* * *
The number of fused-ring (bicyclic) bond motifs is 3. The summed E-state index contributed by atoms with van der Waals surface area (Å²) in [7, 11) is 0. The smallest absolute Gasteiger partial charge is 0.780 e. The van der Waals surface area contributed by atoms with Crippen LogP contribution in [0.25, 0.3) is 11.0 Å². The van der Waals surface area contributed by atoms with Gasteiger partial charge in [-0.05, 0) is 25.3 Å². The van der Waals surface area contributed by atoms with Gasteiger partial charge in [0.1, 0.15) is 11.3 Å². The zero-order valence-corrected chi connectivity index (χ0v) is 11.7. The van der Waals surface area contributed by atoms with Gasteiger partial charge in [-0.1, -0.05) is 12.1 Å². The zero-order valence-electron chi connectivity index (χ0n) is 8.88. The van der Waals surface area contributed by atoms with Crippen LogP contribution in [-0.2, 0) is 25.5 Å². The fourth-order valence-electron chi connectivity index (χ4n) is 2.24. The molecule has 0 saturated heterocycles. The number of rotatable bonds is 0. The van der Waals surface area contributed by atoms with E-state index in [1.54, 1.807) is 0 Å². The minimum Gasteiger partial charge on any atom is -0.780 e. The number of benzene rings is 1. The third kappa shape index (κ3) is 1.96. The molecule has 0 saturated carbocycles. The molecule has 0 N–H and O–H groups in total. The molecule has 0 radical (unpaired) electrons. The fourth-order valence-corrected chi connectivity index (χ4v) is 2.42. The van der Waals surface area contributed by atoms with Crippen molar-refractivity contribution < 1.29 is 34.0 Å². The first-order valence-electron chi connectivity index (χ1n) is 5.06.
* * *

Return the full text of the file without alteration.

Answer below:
The number of fused-ring (bicyclic) bond motifs is 3. The summed E-state index contributed by atoms with van der Waals surface area (Å²) in [7, 11) is 0. The smallest absolute Gasteiger partial charge is 0.780 e. The van der Waals surface area contributed by atoms with Crippen LogP contribution in [0.25, 0.3) is 11.0 Å². The van der Waals surface area contributed by atoms with Gasteiger partial charge in [-0.05, 0) is 25.3 Å². The van der Waals surface area contributed by atoms with Gasteiger partial charge in [0.1, 0.15) is 11.3 Å². The zero-order valence-corrected chi connectivity index (χ0v) is 11.7. The van der Waals surface area contributed by atoms with Gasteiger partial charge in [-0.1, -0.05) is 12.1 Å². The zero-order valence-electron chi connectivity index (χ0n) is 8.88. The van der Waals surface area contributed by atoms with Crippen LogP contribution in [-0.2, 0) is 25.5 Å². The fourth-order valence-electron chi connectivity index (χ4n) is 2.24. The molecule has 0 saturated heterocycles. The number of rotatable bonds is 0. The van der Waals surface area contributed by atoms with E-state index in [1.54, 1.807) is 0 Å². The minimum Gasteiger partial charge on any atom is -0.780 e. The number of benzene rings is 1. The third kappa shape index (κ3) is 1.96. The molecule has 0 saturated carbocycles. The molecule has 0 N–H and O–H groups in total. The molecule has 0 radical (unpaired) electrons. The fourth-order valence-corrected chi connectivity index (χ4v) is 2.42. The van der Waals surface area contributed by atoms with Crippen molar-refractivity contribution < 1.29 is 34.0 Å². The first-order valence-electron chi connectivity index (χ1n) is 5.06.